Mad, Beautiful Ideas
Programming the Mobile Web

This week, I read Maximiliano Firtman's Programming the Mobile Web, as I will be starting on a mobile project very soon. This book, I believe, will prove to be a great source for this project, since it covers the Mobile Industry in a nearly comprehensive fashion, which is great to see these days when so many mobile web development books focus on the iPhone. Now, admittedly, there is a lot of iPhone coverage in this book, but there are plenty of features that the iPhone has available today, that haven't yet all come to other platforms.

However, the majority of the book is about supporting the mobile web in a way that requires the absolute minimum of code, including tools to determine server-side the browser capabilities you're looking at so you can customize the CSS, JavaScript, or templates you serve up to various users.

This is a hard book to describe. It is not a tutorial on HTML, CSS or JavaScript, and that's clear. If you are not familiar with web technologies, this book isn't for you. But if you're a web developer looking to do a mobile website, then this is a good collection of material to help with that. Firtman has collected together a comprehensive collection of material to point you at various places. For instance, for browser description, there were few code examples, but he didn't simply cover WURFL, but also Microsoft's Mobile Device Browser File, which has unfortunately been canned.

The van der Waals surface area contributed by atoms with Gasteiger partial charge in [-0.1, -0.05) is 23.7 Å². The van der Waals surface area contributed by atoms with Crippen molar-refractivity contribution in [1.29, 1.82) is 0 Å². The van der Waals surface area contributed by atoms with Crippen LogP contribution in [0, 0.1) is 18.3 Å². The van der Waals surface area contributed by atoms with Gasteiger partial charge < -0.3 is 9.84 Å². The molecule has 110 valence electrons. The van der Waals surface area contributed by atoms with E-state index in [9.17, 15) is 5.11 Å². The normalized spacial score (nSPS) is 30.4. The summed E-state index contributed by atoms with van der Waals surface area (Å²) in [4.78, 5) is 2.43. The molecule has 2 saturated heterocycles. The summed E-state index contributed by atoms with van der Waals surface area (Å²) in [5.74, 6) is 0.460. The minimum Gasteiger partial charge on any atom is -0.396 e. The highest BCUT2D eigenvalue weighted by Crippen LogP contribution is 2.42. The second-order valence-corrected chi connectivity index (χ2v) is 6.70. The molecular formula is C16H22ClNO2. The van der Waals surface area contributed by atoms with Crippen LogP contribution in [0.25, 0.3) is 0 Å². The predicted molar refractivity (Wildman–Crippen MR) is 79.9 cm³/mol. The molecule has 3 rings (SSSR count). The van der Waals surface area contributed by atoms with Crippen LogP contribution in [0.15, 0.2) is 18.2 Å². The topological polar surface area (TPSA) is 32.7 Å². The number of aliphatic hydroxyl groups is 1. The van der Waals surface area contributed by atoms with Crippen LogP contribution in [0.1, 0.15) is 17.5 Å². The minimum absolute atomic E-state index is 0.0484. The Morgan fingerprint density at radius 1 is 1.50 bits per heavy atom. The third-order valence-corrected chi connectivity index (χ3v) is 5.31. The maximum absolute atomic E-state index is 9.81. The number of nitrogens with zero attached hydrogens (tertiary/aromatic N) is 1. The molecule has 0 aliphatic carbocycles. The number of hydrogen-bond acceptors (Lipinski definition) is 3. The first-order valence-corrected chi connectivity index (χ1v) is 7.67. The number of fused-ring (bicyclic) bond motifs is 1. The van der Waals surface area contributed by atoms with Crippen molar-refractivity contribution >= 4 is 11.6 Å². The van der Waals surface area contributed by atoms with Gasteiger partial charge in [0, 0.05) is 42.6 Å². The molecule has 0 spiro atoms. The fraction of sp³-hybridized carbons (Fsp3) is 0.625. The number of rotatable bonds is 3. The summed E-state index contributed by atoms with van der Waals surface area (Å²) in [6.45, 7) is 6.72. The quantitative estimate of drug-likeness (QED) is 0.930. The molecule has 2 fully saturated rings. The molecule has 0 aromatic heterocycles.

There are also several chapters that focus on Web Widgets, which are supported on a few high-profile platforms, but omitted from others. And discussions of web-like development platforms for developing native apps, like PhoneGap, which I didn't read as closely as other sections.

This book is worth picking up for a few things. The compatibility tables, outlining features you can expect to work on various different browsers, making it easier to create the most basic markup that can then be improved upon with JavaScript and CSS. As well as ways to improve the JavaScript and CSS based on what browsers support. This book is going to be a useful resource, even if it mostly affirmed information I've received from elsewhere.

As an aside, I really responded to the section on transcoders. At Portland Code Camp, I attended a session by someone who does a lot of Mobile Web and training herself, but her tone on Transcoding seemed to be more in the lines of "It will happen, just deal with it." Firtman has Luca Passani contribute a much more, "I'm mad as hell, and I'm not going to take it anymore" attitude. Transcoders do happen, but they should always be opt-in for the developer, instead of opt-out like the transcoder vendors are pushing. Particularly how often a transcoder will try to inject advertising into a stream. As a person who is doing web development for a State agency, this would be a massive problem if someone injected advertising into our data stream.

I enjoyed this book. It has a ton of good information, is fairly platform agnostic, and was clearly written for programmers, not designers, which I gladly count myself on the first group. Though Designing the Mobile Web, from Brian Fling is a pretty useful guide if you're full-stack like I am.